“HE WHO HATH KNOWN THE BITTERNESS OF THE OCEAN SHALL HAVE ITS TASTE FOREVER IN HIS MOUTH”: FIRST EDITION OF JOSEPH CONRAD'S FALK, AMY FOSTER, TO-MORROW THREE STORIES
Falk, Amy Foster, To-morrow Three Stories.
Item Number: 55019
New York: McClure, Phillips and Company, 1903.
First edition of this short story collection. Octavo, original cloth, gilt titles to the spine and front panel. In near fine condition with light rubbing.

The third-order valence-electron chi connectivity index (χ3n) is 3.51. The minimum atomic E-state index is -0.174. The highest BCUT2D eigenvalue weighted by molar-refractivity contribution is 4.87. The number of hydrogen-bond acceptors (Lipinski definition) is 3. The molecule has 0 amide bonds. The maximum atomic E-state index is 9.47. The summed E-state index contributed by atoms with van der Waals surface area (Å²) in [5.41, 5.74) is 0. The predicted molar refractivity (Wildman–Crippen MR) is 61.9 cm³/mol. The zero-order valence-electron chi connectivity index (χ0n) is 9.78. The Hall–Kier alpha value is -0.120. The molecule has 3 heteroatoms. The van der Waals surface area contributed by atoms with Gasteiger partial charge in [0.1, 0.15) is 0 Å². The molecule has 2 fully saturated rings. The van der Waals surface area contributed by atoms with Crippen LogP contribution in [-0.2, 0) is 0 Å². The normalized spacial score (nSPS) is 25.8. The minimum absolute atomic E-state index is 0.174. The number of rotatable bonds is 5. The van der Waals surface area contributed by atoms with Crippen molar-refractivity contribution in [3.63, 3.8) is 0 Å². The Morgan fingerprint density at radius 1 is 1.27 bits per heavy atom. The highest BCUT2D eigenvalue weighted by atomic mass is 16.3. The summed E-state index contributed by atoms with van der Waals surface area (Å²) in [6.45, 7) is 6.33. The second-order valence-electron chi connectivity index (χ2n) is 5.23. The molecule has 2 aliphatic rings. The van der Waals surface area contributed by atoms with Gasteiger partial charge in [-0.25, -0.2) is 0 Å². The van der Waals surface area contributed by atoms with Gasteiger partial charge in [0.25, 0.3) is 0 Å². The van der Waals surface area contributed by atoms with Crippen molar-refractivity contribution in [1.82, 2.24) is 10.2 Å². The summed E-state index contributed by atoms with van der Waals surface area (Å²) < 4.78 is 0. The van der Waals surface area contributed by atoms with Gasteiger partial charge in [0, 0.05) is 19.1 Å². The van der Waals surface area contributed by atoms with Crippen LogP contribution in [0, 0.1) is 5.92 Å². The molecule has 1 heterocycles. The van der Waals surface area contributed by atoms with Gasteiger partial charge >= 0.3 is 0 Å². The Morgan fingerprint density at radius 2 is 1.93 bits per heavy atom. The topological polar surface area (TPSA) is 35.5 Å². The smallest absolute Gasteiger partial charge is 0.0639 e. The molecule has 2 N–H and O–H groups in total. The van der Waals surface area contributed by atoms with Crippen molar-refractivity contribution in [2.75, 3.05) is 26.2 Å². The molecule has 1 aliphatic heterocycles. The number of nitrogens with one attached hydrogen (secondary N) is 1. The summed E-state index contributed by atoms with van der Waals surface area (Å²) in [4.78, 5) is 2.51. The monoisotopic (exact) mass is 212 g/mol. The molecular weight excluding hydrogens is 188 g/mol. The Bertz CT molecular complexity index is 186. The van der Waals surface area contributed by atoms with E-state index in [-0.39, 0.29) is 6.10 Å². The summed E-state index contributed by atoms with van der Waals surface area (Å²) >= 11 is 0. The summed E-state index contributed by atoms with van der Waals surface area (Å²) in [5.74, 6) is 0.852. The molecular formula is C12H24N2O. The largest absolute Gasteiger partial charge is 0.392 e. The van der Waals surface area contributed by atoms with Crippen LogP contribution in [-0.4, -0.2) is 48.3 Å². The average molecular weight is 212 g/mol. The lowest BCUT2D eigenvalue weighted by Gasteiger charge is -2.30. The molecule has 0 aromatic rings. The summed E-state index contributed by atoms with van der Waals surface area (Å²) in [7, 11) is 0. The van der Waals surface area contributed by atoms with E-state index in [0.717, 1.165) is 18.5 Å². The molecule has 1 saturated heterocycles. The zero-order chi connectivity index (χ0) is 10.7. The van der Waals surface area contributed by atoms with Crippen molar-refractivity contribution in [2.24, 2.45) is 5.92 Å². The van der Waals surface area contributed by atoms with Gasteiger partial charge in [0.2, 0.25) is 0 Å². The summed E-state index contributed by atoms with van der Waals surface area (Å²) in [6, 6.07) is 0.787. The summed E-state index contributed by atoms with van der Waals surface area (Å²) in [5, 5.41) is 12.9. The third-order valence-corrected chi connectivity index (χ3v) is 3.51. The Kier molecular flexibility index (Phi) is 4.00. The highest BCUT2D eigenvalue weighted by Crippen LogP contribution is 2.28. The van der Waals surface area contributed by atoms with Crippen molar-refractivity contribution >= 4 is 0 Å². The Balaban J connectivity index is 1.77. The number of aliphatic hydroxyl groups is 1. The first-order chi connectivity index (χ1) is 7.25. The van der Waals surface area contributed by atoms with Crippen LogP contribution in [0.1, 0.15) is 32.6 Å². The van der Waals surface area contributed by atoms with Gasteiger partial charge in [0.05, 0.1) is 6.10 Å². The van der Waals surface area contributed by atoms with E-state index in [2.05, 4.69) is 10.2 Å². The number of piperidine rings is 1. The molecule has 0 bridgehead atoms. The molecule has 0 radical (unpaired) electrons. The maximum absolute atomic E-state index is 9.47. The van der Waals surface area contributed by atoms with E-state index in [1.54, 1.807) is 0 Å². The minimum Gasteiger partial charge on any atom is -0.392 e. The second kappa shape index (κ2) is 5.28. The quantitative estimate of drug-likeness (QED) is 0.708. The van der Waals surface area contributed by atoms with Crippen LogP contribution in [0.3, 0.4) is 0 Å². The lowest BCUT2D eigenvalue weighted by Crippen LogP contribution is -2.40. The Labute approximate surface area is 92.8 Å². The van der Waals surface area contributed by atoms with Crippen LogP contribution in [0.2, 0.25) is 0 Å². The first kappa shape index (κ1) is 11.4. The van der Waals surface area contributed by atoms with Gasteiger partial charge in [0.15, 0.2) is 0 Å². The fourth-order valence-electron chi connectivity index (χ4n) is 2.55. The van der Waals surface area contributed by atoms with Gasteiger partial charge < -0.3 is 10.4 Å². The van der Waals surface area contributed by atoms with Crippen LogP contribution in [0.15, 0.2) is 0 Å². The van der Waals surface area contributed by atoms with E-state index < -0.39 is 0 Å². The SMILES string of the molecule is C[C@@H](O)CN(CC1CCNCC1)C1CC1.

Falk is composed of many elements Conrad used in his other novels and novellas. The story begins with a group of mariners dining in a small river-hostelry in the Thames estuary discussing seafaring matters – a situation he had already used in Heart of Darkness, which was written the year before. He even uses a similar comparison of the narrative present with a distant past – not that of the Roman invasion, but of primeval man telling tales of his experience. An unnamed outer-narrator sets the scene, and then the story is taken up by a second and equally unnamed inner-narrator – a type rather like Marlow, the inner-narrator of Heart of Darkness and other Conrad tales. He is recounting events which took place when he was a younger man. The young man is taking up his first assignment as a captain – a plot device Conrad had used in Heart of Darkness and was to use again in both The Shadow-Line and The Secret Sharer. The location of events is not specified, but it corresponds in many details to Bangkok, which appears in the two later novellas. He is also taking over from a rather dubious previous captain who has died, and his ship is held up in port with a sickly crew. Characters from other Conrad tales appear in the story: Schomberg the gossipy Alsatian hotel owner who appears in Lord Jim (1900) and Victory (1915); Gambril, the elderly sailor who also appears in The Shadow-Line. And of course Falk’s dreadful experiences drifting powerless on a doomed ship towards the South Pole carries unmistakable echoes of The Rhyme of the Ancient Mariner and The Flying Dutchman legend.